Saturday 20 January 2018

Nigerian forces kill 300 members of Boko Haram in assault

A soldier in the Cameroon stands guard after a Boko Haram attack.
A soldier in the Cameroon stands guard after a Boko Haram attack.
Chadian soldiers participate in the opening ceremony of Flintlock 2015, an exercise organized by the US military in Ndjamena. The "Flintlock" manoeuvres unfold as Chad and four neighbouring states prepare a taskforce to take on Boko Haram
Burned shops are seen along the main street of Fotokol. The north Cameroon town of Fotokol was attacked by Boko Haram earlier this month.

Bate Felix

Nigerian forces have killed more than 300 Boko Haram terrorists during an operation to recapture 11 towns and villages since the start of the week, the military said yesterday, as its war increasingly sucked in neighbours Cameroon, Chad and Niger.

The latest fighting comes as the tide has appeared to turn against Boko Haram, with neighbouring countries plagued by cross border attacks weighing in against the insurgents.

Amid growing global concern, Nigeria, Chad, Cameroon, Niger and Benin are preparing an 8,700-strong force to fight the Islamists.

"Weapons and equipment were also captured and some destroyed," Nigerian defence spokesman Major-General Chris Olukolade said of the latest fighting. "However, two soldiers lost their lives while 10 others were wounded."

It was not possible to independently verify the military's statement. Nigerian forces have in past been accused of overstating enemy casualties while greatly understating their own and those of civilians caught in the crossfire.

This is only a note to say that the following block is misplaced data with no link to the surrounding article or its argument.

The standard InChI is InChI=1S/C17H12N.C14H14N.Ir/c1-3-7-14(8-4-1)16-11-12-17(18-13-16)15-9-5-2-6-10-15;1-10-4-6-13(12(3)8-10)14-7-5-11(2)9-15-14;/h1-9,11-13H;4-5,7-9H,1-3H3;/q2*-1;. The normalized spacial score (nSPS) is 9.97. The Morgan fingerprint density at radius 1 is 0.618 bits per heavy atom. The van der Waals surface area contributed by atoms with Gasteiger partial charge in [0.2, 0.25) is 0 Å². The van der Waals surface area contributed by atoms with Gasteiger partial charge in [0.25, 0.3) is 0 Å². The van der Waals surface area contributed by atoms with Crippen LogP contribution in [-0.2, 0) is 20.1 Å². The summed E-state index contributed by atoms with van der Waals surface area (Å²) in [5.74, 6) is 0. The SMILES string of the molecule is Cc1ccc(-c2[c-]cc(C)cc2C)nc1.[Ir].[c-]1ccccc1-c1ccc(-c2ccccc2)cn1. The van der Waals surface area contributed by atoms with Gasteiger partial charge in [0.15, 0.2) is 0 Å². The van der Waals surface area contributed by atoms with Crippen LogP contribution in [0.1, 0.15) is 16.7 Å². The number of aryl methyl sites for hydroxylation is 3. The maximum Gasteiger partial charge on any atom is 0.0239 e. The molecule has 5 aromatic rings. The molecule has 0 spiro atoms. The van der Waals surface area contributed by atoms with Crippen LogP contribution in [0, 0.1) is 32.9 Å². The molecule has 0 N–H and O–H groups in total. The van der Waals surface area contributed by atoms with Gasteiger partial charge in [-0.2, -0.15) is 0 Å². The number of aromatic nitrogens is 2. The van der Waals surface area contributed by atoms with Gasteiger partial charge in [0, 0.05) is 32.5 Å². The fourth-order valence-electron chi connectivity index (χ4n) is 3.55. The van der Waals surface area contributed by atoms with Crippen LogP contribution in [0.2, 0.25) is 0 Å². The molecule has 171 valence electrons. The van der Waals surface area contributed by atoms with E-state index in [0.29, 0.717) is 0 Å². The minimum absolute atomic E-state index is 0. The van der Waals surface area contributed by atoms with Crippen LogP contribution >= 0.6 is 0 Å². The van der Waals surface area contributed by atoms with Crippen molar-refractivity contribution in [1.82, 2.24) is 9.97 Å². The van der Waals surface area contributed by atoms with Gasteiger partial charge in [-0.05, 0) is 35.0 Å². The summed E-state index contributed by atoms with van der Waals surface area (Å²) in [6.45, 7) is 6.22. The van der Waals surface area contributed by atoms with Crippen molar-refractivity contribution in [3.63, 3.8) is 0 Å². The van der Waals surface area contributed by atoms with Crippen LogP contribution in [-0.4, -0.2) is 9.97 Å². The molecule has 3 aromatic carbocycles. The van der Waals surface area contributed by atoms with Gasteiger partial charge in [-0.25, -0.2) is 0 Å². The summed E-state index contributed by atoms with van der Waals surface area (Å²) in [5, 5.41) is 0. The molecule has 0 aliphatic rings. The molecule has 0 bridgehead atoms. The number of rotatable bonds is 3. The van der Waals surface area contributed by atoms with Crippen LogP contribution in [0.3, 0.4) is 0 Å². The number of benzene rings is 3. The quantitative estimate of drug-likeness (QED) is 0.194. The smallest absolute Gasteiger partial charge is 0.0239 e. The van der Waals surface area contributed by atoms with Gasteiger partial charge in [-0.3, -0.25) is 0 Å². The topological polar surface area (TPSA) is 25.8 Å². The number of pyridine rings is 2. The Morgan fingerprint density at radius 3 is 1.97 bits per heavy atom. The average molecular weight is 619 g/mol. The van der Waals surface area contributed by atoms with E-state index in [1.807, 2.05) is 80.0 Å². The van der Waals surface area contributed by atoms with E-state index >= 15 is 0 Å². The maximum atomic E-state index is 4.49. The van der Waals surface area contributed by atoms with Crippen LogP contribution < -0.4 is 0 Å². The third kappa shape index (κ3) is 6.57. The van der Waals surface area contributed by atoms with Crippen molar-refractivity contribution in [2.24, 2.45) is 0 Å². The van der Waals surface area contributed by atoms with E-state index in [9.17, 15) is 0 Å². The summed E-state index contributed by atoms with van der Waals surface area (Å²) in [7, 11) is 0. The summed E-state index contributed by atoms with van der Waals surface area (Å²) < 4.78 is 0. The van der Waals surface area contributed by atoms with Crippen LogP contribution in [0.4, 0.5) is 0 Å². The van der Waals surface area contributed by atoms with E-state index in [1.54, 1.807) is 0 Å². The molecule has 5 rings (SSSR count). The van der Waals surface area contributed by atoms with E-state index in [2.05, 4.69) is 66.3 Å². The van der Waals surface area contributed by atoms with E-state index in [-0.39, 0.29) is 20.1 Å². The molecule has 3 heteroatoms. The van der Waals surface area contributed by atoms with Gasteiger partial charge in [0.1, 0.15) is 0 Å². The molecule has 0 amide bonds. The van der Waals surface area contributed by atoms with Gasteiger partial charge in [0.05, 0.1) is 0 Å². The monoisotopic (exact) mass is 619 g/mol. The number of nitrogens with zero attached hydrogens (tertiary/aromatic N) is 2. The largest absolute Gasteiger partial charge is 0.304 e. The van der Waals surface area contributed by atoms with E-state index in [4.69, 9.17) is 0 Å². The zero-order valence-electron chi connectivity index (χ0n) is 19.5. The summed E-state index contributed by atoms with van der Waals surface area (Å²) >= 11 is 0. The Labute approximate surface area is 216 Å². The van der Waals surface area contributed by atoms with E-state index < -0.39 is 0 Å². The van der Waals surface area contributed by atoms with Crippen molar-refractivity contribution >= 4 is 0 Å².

Cameroonian forces supported by Chad's air force carried out air strikes and used heavy artillery against Boko Haram in the village of Gourgouroon, on the Nigeria-Cameroon border, Cameroon army spokesman Colonel Didier Badjeck said.

In relentless attacks on military and civilians, Boko Haram have killed thousands and abducted hundreds since the group launched its violent campaign for a breakaway Islamic state in mid-2009, threatening the stability of Africa's biggest economy and top oil producer as well as that of the entire region.

Boko Haram was cited as a reason for postponing by six weeks a Nigerian presidential election that had been due to take place last Saturday.

Earlier this week, Boko Haram leader Abubakar Shekau appeared in a video monitored by the US-based SITE Intelligence Group in which he threatened to disrupt the upcoming vote. The militants see democracy as un-Islamic.

Nigerian soldiers said they had recaptured the strategic town of Monguno, on the shores of Lake Chad where the four countries meet, from Boko Haram on Monday. More than 5,000 people fled the town after the insurgents seized it last month.

Olukolade said troops had seized five types of armoured fighting vehicles, an anti-aircraft gun, 50 cases of bombs, eight different types of machine guns, some 50 cases of ammunition and 300 motorcycles.

Irish Independent

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